- There's a limited number of situations where you need to pay back stimulus money.
- The IRS has contacted tax filers who miscalculated when claiming the Recovery Rebate Credit.
- Overpayments on the Child Tax Credit could also result in an expensive tax bill.
If you're worried about owing taxes because of your stimulus money, here's what you need to know.
Since the IRS first sent out stimulus checks, many have wondered how it will affect their taxes. Stimulus money is technically a tax credit, which means it doesn't count as income and normally won't raise your tax bill.
If you received an overpayment, that's a different story, and you may need to repay that on your taxes. However, the rules vary on this. To help you know what to expect, we're going to cover when you will and won't have a bigger tax bill because of stimulus money.
You won't need to repay stimulus money if your income increased
Probably the most common worry is that you're going to need to pay back stimulus money because your income was too high. The stimulus checks all had income limits attached, and the IRS calculated how much to send based on your most recent tax returns at the time.
For example, single filers who made at least $80,000 weren't eligible to receive the stimulus check that was sent out in 2021. But what if you made $75,000 in 2020, and then $100,000 in 2021? You would have received that stimulus check based on your 2020 income, even though you wouldn't qualify based on your 2021 income.
For overpayments like these, you're not required to pay anything back. It's the rare case where the IRS will let you keep the extra money.
Here's when you'll have a tax bill on stimulus money
There are some situations where a stimulus overpayment may result in a larger tax bill. They don't apply to most people, but it's good to know about them, just in case any of them apply to you.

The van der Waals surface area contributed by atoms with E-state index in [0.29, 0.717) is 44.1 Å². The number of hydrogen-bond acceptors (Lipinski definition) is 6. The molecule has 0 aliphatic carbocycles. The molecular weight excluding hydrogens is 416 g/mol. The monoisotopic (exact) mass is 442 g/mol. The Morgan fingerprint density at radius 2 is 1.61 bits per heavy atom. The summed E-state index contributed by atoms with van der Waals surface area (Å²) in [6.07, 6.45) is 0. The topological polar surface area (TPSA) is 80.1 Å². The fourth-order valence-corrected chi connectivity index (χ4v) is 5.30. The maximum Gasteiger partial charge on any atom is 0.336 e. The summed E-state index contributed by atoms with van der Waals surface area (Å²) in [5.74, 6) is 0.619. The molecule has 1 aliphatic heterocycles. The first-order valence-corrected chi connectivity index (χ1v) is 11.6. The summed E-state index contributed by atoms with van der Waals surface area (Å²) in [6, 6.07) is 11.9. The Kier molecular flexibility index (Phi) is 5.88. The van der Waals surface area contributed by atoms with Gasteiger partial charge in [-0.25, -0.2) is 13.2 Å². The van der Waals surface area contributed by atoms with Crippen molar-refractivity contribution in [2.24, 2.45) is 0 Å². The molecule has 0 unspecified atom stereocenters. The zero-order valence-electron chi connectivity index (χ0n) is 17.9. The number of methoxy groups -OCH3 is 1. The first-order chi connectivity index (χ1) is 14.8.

You miscalculated when claiming a Recovery Rebate Credit
The Recovery Rebate Credit is a tax credit available to those who didn't get as much stimulus money as they should've. If you're still owed stimulus money, you can claim a Recovery Rebate Credit.
If you made a math error when claiming this credit, you're probably going to get a letter from the IRS. The IRS has already contacted millions of people who miscalculated on last year's credit. If you're claiming the 2021 Recovery Rebate Credit, make sure to double check everything so you don't get an overpayment.
You received an overpayment on a Child Tax Credit
Parents of minors were able to receive additional stimulus money through the Child Tax Credit. For 2021, the maximum credit amount was $3,600 per child 5 years old or younger and $3,000 per child 6 to 17 years old. Half of the credit was sent out in monthly payments from July through December, and parents can claim the other half on their tax returns.
Like the stimulus checks, the Child Tax Credit had income limits. Unlike the stimulus checks, the IRS isn't being so lenient about overpayments.
The IRS used info from 2020 tax returns to calculate how much to send parents. If anything changed in 2021 that would lower the credit amount you qualify for, you may have received an overpayment. Here are a few common reasons you may need to repay the Child Tax Credit:
- Your income was higher in 2021 than it was in 2020.
- You're claiming the credit for fewer children. This could happen if you divorced and your ex-spouse claimed your children as dependents on their taxes.
- Your main home wasn't in the United States. To be eligible for this credit, your principal residence must have been in the U.S. for more than half the year.
You received an extra stimulus check
During the third round of stimulus payments, some people received two $1,400 checks instead of one. The IRS recommended sending the extra check back and sent instructions on what to do. If you deposited both checks and haven't returned the extra payment yet, there's a good chance the IRS will contact you about it.
In most cases, stimulus money isn't going to lead to a tax bill. If you simply received the three payments in 2020 and 2021, there likely isn't any reason you'll need to pay money back. However, you could owe money if you miscalculated on a tax credit, received an overpayment on the Child Tax Credit, or if you got a double payment.
If you think you'll need to repay any stimulus payments, start setting money aside in a savings account so you're financially prepared. The IRS only provides a limited amount of time to pay tax bills, and having the money saved makes it much easier.
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